Bull Put Spread

AAA

DEFINITION of 'Bull Put Spread'

A type of options strategy that is used when the investor expects a moderate rise in the price of the underlying asset. This strategy is constructed by purchasing one put option while simultaneously selling another put option with a higher strike price. The goal of this strategy is realized when the price of the underlying stays above the higher strike price, which causes the short option to expire worthless, resulting in the trader keeping the premium.

INVESTOPEDIA EXPLAINS 'Bull Put Spread'

This type of strategy (buying one option and selling another with a higher strike price) is known as a credit spread because the amount received by selling the put option with a higher strike is more than enough to cover the cost of purchasing the put with the lower strike. The maximum possible profit using this strategy is equal to the difference between the amount received from the short put and the amount used to pay for the long put. The maximum loss a trader can incur when using this strategy is equal to the difference between the strike prices and the net credit received. Bull put spreads can be created with in-the-money or out-of-the-money put options, all with the same expiration date.

RELATED TERMS
  1. Modidor

    An options strategy that consists of buying and selling out-of-the-money ...
  2. Put Option

    An option contract giving the owner the right, but not the obligation, ...
  3. Credit Spread

    1. The spread between Treasury securities and non-Treasury securities ...
  4. Out Of The Money - OTM

    A call option with a strike price that is higher than the market ...
  5. Long (or Long Position)

    1. The buying of a security such as a stock, commodity or currency, ...
  6. In The Money

    1. For a call option, when the option's strike price is below ...
RELATED FAQS
  1. Can I make money using put options when prices are going up?

    It seems counterintuitive that you would be able to profit from an increase in the price of an underlying asset by using ... Read Full Answer >>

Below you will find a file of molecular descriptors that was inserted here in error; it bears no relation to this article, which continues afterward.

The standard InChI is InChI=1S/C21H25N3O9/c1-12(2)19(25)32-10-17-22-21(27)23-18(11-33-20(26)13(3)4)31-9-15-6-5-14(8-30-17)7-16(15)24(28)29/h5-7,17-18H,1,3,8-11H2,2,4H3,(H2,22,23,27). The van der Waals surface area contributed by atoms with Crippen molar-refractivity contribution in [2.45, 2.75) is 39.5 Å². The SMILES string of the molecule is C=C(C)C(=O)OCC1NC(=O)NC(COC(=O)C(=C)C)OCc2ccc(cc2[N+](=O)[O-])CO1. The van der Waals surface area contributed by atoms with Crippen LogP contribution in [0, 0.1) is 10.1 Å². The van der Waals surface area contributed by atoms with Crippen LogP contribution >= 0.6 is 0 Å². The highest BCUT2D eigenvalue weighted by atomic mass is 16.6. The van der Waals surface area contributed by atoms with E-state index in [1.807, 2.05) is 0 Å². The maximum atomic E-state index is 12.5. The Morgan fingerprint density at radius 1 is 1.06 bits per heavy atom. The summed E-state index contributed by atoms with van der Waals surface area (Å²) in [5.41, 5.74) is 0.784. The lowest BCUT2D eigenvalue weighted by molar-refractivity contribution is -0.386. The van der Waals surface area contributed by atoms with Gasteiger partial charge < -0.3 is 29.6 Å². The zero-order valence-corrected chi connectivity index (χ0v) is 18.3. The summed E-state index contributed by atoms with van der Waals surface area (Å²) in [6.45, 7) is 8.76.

Related Articles
  1. Options & Futures

    How To Manage Bull Put Option Spreads

    Learn how to halt options losses when the market moves quickly in an unfavorable direction.
  2. Active Trading

    S&P 500 Options On Futures: Profiting From Time-Value Decay

    Writing bull put credit spreads are not only limited in risk, but can profit from a wider range of market directions.
  3. Options & Futures

    Trading The QQQQ With In-The-Money Put Spreads

    Even beginners may use this strategy to trade a bullish outlook.
  4. Options & Futures

    Options Trading: The Modidor Spread

    Use this modification of an iron condor to reduce risk and increase your chance at profiting on the trade.
  5. Options & Futures

    Option Spread Strategies

    Learn why option spreads offer trading opportunities with limited risk and greater versatility.
  6. Options & Futures

    Examples Of Exchange-Traded Derivatives

    We look at some of the most common exchange-traded derivatives.
  7. Options & Futures

    Advantages Of Trading Futures Over Stocks

    We look at the top eight advantages of trading futures over stocks.
  8. Options & Futures

    Trading Volatility? Don’t Trade Stocks, Trade Options

    During times of volatility, traders can benefit greatly from trading options rather than stocks. We explain why.
  9. Options & Futures

    Top Brokers Offering Tools For Covered Calls

    Here are the brokers that offer the best tools for investors and traders to write covered calls and covered puts.
  10. Economics

    Effects of OIS Discounting for Derivative Traders

    The use of OIS discounting has important implications for derivative valuations and could positively or negatively impact a trader's profit or loss.

You May Also Like

Hot Definitions
  1. Income Effect

    In the context of economic theory, the income effect is the change in an individual's or economy's income and how that change ...
  2. Price-To-Sales Ratio - PSR

    A valuation ratio that compares a company’s stock price to its revenues. The price-to-sales ratio is an indicator of the ...
  3. Hurdle Rate

    The minimum rate of return on a project or investment required by a manager or investor. In order to compensate for risk, ...
  4. Market Value

    The price an asset would fetch in the marketplace. Market value is also commonly used to refer to the market capitalization ...
  5. Preference Shares

    Company stock with dividends that are paid to shareholders before common stock dividends are paid out. In the event of a ...
  6. Accrued Interest

    1. A term used to describe an accrual accounting method when interest that is either payable or receivable has been recognized, ...
Trading Center